The New York Times’s Janet Maslin today approvingly reviews Steve Hely‘s satirical novel How I Became a Famous Novelist (“…takes aim at genre after genre and manages to savage them all”). Hely’s book tells the story of writer Pete Tarslaw. Tarslaw — who calculatedly exploits every trope of bestselling fiction to produce The Tornado Ashes Club. It’s a funny story, all right, laceratingly well told by Hely. But keep in mind, this is the same Janet Maslin who called last year’s The Story of Edgar Sawtelle (read her review) “enchanting,” “mesmerising,” “timeless,” “enthralling,” and “irresistible.”
Here’s the cover of the real book:
And here’s the “cover” of Hely/Tarslaw’s imagined sure-fire bestseller:
Decide for youself.
Whatever. I just think that if you are a book critic and you are going to laugh at the notion of popular books that are almost parodically bad, then you ought to have something of a better nose for such a thing when it is sitting right in front of you.
Maslin begins her review of Sawtelle:
“This will be his earliest memory,” “The Story of Edgar Sawtelle” says about its title character. “Red light, morning light. High ceiling canted overhead. Lazy click of toenails on wood. Between the honey-colored slats of the crib a whiskery muzzle slides forward until its cheeks pull back and a row of dainty front teeth bare themselves in a ridiculous grin.”
That’s a good way for a boy to meet a dog. It’s an even better way to get acquainted with the most enchanting debut novel of the summer. Written over a decade by the heretofore unknown David Wroblewski and arriving as a bolt from the blue, this is a great, big, mesmerizing read, audaciously envisioned as classic Americana. Absent the few dates and pop-cultural references that place the book somewhere in the post-Eisenhower 20th century, its unmannered style, emotional heft and sweeping ambition would keep it timeless.
OK, let’s look at this.
Red light, morning light. I don’t know what this means. Red morning light? Why is it red? Is it the sun coming up? Wouldn’t the rising sun cast a pale, yellowish light? Is the boy/toddler/baby looking through his eyelids?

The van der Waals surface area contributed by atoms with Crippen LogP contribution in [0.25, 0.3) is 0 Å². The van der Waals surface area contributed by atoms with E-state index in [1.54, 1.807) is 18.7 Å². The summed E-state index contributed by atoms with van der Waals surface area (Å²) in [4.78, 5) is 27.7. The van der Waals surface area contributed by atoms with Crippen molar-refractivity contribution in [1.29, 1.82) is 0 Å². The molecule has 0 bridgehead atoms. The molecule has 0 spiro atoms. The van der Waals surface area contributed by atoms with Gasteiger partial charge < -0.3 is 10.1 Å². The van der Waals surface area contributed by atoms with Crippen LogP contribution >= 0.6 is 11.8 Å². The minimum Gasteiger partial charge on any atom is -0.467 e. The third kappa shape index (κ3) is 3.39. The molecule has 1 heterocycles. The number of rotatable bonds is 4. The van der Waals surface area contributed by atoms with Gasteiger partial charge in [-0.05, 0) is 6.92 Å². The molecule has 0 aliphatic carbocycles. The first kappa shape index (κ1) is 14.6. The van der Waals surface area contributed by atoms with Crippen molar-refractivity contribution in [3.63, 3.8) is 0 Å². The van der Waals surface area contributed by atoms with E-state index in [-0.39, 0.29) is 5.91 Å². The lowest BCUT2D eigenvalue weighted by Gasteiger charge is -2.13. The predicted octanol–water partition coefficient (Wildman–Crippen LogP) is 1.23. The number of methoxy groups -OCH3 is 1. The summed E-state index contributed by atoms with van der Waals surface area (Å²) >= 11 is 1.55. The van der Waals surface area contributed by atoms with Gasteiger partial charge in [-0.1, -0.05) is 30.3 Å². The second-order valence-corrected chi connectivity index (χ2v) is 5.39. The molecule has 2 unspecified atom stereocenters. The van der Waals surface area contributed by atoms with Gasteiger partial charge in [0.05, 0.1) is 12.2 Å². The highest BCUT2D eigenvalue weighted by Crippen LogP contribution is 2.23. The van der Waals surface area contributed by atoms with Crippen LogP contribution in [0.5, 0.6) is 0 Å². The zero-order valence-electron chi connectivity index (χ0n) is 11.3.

High ceiling canted overhead. You would remember the ceiling as part of your earliest memory? And the angle of it? You would describe it, in your earliest memory, as canted?
Lazy click of toenails on wood. OK, Lazy click. Is this even possible? Can a click be lazy? Is this the same lazy click as John Wray’s “lazy twitch” of the subway car in Lowboy? Because I didn’t believe it then, either. A click is a click, people. Clicks and twitches happen instantly. Also, I suppose it’s possible to remember a wood floor as part of an earliest memory, but I’m doubtful about it. Maybe it was tile. Do you really remember?
Between the honey-colored slats of the crib a whiskery muzzle slides forward until its cheeks pull back and a row of dainty front teeth bare themselves in a ridiculous grin.
Can teeth be dainty? Meaning refined? I don’t know. Does the writer mean to say small? We don’t know.
Also, teeth can’t bare themselves. They must be bared.
Also, a dog’s “grin” — if we are stipulating that we are going to call it that and interpret it as such — cannot be described as ridiculous without explaining precisely why it is ridiculous. Certainly the dog doesn’t know from ridiculous. So why is it ridiculous? If you are just trying to modify grin, what does ridiculous tell us? The dog is grinning like Paul Lynde?
Why would a dog make a “grin” at a toddler in a crib? Why would it do that? And if for some reason it did, wouldn’t it be scary for the child?